Thus, we conclude that the Fourth Amendment does not prohibit a police officer from conducting a suspicionless search of a parolee. Accordingly, we affirm the judgment of the California Court of Appeal.

It is so ordered.


1 Knights, 534 U. S., at 120, n. 6 (“We do not decide whether the probation condition so diminished, or completely eliminated, Knights’ reasonable expectation of privacy … that a search by a law enforcement officer without any individualized suspicion would have satisfied the reasonableness requirement of the Fourth Amendment ”).

2 Contrary to the dissent’s contention, nothing in our recognition that parolees are more akin to prisoners than probationers is inconsistent with our precedents. Nor, as the dissent suggests, do we equate parolees with prisoners for the purpose of concluding that parolees, like prisoners, have no Fourth Amendment rights. See post, at 5 (opinion of Stevens, J.). That view misperceives our holding. If that were the basis of our holding, then this case would have been resolved solely under Hudson v. Palmer, 468 U. S. 517 (1984) , and there would have been no cause to resort to Fourth Amendment analysis. See ibid. (holding traditional Fourth Amendment analysis of the totality of the circumstances inapplicable to the question whether a prisoner had a reasonable expectation of privacy in his prison cell). Nor is our rationale inconsistent with Morrissey v. Brewer, 408 U. S. 471, 482 (1972) . In that case, the Court recognized that restrictions on a parolee’s liberty are not unqualified. That statement, even if accepted as a truism, sheds no light on the extent to which a parolee’s constitutional rights are indeed limited—and no one argues that a parolee’s constitutional rights are not limited. Morrissey itself does not cast doubt on today’s holding given that the liberty at issue in that case—the Fourteenth Amendment Due Process right to a hearing before revocation of parole—invokes wholly different analysis than the search at issue here.

3 Because we find that the search at issue here is reasonable under our general Fourth Amendment approach, we need not reach the issue whether “acceptance of the search condition constituted consent in the Schneckloth [v. Bustamonte, 412 U. S. 218 (1973) ,] sense of a complete waiver of his Fourth Amendment rights.” United States v. Knights, 534 U. S. 112, 118 (2001) . The California Supreme Court has not yet construed Cal. Penal Code Ann. §3067 (West 2000), the statute which governs parole for crimes committed after 1996, and which imposes the consent requirement. The California Court of Appeal has, and it has concluded that, under §3067(b), “inmates who are otherwise eligible for parole yet refuse to agree to the mandatory search condition will remain imprisoned … until either the inmate (1) agrees to the search condition and is otherwise eligible for parole or (2) has lost all worktime credits and is eligible for release after having served the balance of his/her sentence.” People v. Middleton, 131 Cal. App. 4th 732, 739–740, 31 Cal. Rptr. 3d 813, 818 (2005). Nonetheless, we decline to rest our holding today on the consent rationale. The California Supreme Court, we note, has not yet had a chance to address the question squarely, and it is far from clear that the State properly raised its consent theory in the courts below. Nor do we address whether California’s parole search condition is justified as a special need under Griffin v. Wisconsin, 483 U. S. 868 (1987) , because our holding under general Fourth Amendment principles renders such an examination unnecessary.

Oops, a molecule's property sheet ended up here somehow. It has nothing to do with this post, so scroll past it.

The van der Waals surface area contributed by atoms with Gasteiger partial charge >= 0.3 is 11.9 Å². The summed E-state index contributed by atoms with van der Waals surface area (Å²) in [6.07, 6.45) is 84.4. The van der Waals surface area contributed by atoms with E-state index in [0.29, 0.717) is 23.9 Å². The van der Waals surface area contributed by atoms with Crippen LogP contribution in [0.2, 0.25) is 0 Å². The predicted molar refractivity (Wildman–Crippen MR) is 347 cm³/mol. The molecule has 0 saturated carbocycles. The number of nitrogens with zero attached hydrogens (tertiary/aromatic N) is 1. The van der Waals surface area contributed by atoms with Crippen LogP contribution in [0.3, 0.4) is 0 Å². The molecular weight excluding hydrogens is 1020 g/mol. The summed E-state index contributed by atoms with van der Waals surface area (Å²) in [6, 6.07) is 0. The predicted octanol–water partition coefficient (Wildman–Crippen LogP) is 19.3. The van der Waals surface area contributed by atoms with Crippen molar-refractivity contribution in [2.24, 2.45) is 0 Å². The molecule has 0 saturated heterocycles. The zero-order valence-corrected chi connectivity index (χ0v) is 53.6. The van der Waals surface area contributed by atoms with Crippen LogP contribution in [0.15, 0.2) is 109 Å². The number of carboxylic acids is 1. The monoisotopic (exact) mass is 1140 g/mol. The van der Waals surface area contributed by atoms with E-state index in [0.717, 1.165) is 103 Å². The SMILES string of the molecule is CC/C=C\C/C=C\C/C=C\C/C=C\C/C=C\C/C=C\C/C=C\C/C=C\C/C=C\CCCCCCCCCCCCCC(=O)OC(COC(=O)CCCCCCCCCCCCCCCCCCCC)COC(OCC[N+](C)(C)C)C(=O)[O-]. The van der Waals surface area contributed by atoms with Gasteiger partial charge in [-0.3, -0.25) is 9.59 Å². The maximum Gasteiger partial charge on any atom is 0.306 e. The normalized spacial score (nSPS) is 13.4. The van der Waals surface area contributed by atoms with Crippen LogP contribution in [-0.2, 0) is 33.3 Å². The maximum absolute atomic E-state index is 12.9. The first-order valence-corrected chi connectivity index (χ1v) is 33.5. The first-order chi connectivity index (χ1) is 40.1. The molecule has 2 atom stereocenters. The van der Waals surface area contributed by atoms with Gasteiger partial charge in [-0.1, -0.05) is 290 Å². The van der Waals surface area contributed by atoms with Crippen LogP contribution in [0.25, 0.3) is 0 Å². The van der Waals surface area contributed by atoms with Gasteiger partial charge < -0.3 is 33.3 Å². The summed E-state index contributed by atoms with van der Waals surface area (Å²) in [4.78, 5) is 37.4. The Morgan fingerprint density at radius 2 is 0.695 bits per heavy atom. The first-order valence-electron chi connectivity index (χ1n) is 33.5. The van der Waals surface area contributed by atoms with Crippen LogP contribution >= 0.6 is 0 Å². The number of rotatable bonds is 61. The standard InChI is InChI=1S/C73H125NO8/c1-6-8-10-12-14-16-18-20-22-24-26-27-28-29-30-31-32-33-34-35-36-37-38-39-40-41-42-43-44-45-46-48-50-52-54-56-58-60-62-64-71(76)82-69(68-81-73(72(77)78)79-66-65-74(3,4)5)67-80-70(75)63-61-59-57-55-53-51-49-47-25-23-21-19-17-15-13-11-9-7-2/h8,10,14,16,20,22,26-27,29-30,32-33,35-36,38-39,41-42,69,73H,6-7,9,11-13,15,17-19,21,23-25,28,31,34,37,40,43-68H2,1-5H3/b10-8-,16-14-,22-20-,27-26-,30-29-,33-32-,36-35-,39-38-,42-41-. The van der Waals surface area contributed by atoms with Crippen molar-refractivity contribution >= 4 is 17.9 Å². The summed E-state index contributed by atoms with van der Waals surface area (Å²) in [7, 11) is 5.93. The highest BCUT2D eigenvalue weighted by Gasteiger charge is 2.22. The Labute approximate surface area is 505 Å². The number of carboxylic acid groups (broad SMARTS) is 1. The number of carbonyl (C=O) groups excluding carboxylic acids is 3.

4 The dissent argues that, “once one acknowledges that parolees do have legitimate expectations of privacy beyond those of prisoners, our Fourth Amendment jurisprudence does not permit the conclusion, reached by the Court here for the first time, that a search supported by neither individualized suspicion nor ‘special needs’ is nonetheless ‘reasonable.’ ” Post, at 2. That simply is not the case. The touchstone of the Fourth Amendment is reasonableness, not individualized suspicion. Thus, while this Court’s jurisprudence has often recognized that “to accommodate public and private interests some quantum of individualized suspicion is usually a prerequisite to a constitutional search or seizure,” United States v. Martinez-Fuerte, 428 U. S. 543, 560 (1976) , we have also recognized that the “ Fourth Amendment imposes no irreducible requirement of such suspicion,” id., at 561. Therefore, although this Court has only sanctioned suspicionless searches in limited circumstances, namely programmatic and special needs searches, we have never held that these are the only limited circumstances in which searches absent individualized suspicion could be “reasonable” under the Fourth Amendment . In light of California’s earnest concerns respecting recidivism, public safety, and reintegration of parolees into productive society, and because the object of the Fourth Amendment is reasonableness, our decision today is far from remarkable. Nor, given our prior precedents and caveats, is it “unprecedented.” Post, at 1.

5 Under California precedent, we note, an officer would not act reasonably in conducting a suspicionless search absent knowledge that the person stopped for the search is a parolee. See People v. Sanders, 31 Cal. 4th 318, 331–332, 73 P. 3d 496, 505–506 (2003); Brief for United States as Amicus Curiae 20.